Primary lymphoma of the central nervous system in two children with acquired immune deficiency syndrome

A. Del Mistro, A. Laverda, F. Calabrese, M. De Martino, G. Calabri, P. Cogo, P. Cocchi, E. D'Andrea, A. De Rossi, C. Giaquinto, R. Giordano, R. M. Nieri, G. Salvi, N. Pennelli, L. Chieco-Bianchi

Research output: Contribution to journalArticle

23 Citations (Scopus)

Abstract

Postmortem examination disclosed central nervous system non-Hodgkin's lymphoma in two children who died of acquired immune deficiency syndrome (AIDS) at 6 and 14 months of age, respectively. Systemic signs of lymphoma were not present. The B-cell origin and clonality of the neoplastic cells were established by immunohistochemistry in one case and by molecular analysis of immunoglobulin gene rearrangement in the other. Moreover, in the latter case the neoplastic cells were characterized by the presence of a single episomal EBV genome. According to these data, the monoclonal B-cell proliferation occurred after EBV infection, thus suggesting a possible pathogenetic role of EBV in the early stages of lymphomagenesis.

Original languageEnglish
Pages (from-to)722-728
Number of pages7
JournalAmerican Journal of Clinical Pathology
Volume94
Issue number6
Publication statusPublished - 1990

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Human Herpesvirus 4
Lymphoma
Acquired Immunodeficiency Syndrome
B-Lymphocytes
Central Nervous System
Immunoglobulin Genes
Epstein-Barr Virus Infections
Gene Rearrangement
Non-Hodgkin's Lymphoma
Autopsy
Immunohistochemistry
Cell Proliferation
Genome

Keywords

  • CNS lymphoma
  • Epstein-Barr Virus [EBV]
  • Pediatric AIDS

ASJC Scopus subject areas

  • Pathology and Forensic Medicine

Cite this

Del Mistro, A., Laverda, A., Calabrese, F., De Martino, M., Calabri, G., Cogo, P., ... Chieco-Bianchi, L. (1990). Primary lymphoma of the central nervous system in two children with acquired immune deficiency syndrome. American Journal of Clinical Pathology, 94(6), 722-728.

Primary lymphoma of the central nervous system in two children with acquired immune deficiency syndrome. / Del Mistro, A.; Laverda, A.; Calabrese, F.; De Martino, M.; Calabri, G.; Cogo, P.; Cocchi, P.; D'Andrea, E.; De Rossi, A.; Giaquinto, C.; Giordano, R.; Nieri, R. M.; Salvi, G.; Pennelli, N.; Chieco-Bianchi, L.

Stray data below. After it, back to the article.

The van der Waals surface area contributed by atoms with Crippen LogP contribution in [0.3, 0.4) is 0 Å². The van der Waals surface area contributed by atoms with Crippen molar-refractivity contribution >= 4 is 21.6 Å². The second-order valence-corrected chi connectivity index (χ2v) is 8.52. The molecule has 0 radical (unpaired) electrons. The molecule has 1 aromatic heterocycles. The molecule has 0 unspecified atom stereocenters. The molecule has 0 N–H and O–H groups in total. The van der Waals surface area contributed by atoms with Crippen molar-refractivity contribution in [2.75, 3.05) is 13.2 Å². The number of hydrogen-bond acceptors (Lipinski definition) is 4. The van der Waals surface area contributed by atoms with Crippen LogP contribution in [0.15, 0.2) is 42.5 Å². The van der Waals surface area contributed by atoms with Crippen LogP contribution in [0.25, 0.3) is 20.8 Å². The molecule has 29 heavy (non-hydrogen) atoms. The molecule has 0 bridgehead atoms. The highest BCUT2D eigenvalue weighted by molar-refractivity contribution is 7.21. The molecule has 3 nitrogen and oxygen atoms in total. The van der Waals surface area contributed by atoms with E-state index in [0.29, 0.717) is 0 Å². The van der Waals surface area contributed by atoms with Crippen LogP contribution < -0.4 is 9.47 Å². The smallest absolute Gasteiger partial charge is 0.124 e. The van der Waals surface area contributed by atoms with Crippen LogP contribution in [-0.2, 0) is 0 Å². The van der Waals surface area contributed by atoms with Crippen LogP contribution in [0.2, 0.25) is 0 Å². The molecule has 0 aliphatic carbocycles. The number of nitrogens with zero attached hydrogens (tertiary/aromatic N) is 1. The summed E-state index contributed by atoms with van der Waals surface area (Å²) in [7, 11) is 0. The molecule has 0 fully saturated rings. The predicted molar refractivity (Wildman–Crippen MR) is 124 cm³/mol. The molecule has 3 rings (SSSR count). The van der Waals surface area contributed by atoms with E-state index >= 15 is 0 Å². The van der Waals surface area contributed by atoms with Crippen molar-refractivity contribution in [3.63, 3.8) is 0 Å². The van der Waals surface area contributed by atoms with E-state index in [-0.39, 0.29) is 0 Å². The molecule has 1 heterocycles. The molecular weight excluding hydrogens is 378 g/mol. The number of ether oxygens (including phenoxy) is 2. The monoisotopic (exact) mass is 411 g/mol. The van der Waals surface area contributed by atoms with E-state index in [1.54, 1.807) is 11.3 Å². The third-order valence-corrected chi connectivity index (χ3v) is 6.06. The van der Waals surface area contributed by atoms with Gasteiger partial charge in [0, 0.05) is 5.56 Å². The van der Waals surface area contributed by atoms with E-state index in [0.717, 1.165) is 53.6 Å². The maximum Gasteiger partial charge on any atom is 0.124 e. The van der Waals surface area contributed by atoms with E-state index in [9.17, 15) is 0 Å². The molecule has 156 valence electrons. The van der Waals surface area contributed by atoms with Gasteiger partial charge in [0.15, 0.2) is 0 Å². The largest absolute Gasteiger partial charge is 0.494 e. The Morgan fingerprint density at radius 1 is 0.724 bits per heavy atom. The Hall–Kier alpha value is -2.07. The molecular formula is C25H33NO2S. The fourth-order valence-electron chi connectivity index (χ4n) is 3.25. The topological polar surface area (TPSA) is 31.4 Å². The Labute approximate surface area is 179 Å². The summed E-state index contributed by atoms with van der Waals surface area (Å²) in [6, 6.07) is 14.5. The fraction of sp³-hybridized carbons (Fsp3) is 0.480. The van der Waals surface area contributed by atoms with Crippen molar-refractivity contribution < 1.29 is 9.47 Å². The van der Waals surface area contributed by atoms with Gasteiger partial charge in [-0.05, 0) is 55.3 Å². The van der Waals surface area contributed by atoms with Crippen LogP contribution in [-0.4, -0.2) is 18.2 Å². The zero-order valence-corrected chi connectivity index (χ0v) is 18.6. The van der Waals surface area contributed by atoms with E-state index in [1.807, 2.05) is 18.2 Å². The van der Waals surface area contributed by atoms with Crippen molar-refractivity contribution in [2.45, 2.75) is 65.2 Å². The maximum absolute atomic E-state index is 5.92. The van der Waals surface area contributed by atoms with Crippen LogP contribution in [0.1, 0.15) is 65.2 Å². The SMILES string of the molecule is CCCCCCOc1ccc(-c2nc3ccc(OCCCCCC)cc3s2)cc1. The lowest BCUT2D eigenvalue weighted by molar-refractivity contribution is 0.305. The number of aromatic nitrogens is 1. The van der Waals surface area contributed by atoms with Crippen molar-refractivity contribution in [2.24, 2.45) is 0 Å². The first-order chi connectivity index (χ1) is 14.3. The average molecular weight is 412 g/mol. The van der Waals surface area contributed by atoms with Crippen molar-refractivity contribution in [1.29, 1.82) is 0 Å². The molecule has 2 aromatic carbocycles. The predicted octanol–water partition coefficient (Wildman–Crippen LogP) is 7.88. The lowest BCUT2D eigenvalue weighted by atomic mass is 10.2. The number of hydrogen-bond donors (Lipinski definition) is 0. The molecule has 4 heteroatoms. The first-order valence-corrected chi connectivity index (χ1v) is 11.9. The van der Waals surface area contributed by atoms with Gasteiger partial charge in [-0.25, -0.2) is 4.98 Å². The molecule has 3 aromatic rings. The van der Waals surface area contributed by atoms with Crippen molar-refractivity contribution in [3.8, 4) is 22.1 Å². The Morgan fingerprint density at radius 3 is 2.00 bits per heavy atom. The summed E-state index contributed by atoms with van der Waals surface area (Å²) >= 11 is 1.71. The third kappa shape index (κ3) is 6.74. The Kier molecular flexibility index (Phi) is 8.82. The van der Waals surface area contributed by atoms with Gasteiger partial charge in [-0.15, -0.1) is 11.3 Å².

In: American Journal of Clinical Pathology, Vol. 94, No. 6, 1990, p. 722-728.

Research output: Contribution to journalArticle

Del Mistro, A, Laverda, A, Calabrese, F, De Martino, M, Calabri, G, Cogo, P, Cocchi, P, D'Andrea, E, De Rossi, A, Giaquinto, C, Giordano, R, Nieri, RM, Salvi, G, Pennelli, N & Chieco-Bianchi, L 1990, 'Primary lymphoma of the central nervous system in two children with acquired immune deficiency syndrome', American Journal of Clinical Pathology, vol. 94, no. 6, pp. 722-728.
Del Mistro, A. ; Laverda, A. ; Calabrese, F. ; De Martino, M. ; Calabri, G. ; Cogo, P. ; Cocchi, P. ; D'Andrea, E. ; De Rossi, A. ; Giaquinto, C. ; Giordano, R. ; Nieri, R. M. ; Salvi, G. ; Pennelli, N. ; Chieco-Bianchi, L. / Primary lymphoma of the central nervous system in two children with acquired immune deficiency syndrome. In: American Journal of Clinical Pathology. 1990 ; Vol. 94, No. 6. pp. 722-728.
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AU - Laverda, A.

AU - Calabrese, F.

AU - De Martino, M.

AU - Calabri, G.

AU - Cogo, P.

AU - Cocchi, P.

AU - D'Andrea, E.

AU - De Rossi, A.

AU - Giaquinto, C.

AU - Giordano, R.

AU - Nieri, R. M.

AU - Salvi, G.

AU - Pennelli, N.

AU - Chieco-Bianchi, L.

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AB - Postmortem examination disclosed central nervous system non-Hodgkin's lymphoma in two children who died of acquired immune deficiency syndrome (AIDS) at 6 and 14 months of age, respectively. Systemic signs of lymphoma were not present. The B-cell origin and clonality of the neoplastic cells were established by immunohistochemistry in one case and by molecular analysis of immunoglobulin gene rearrangement in the other. Moreover, in the latter case the neoplastic cells were characterized by the presence of a single episomal EBV genome. According to these data, the monoclonal B-cell proliferation occurred after EBV infection, thus suggesting a possible pathogenetic role of EBV in the early stages of lymphomagenesis.

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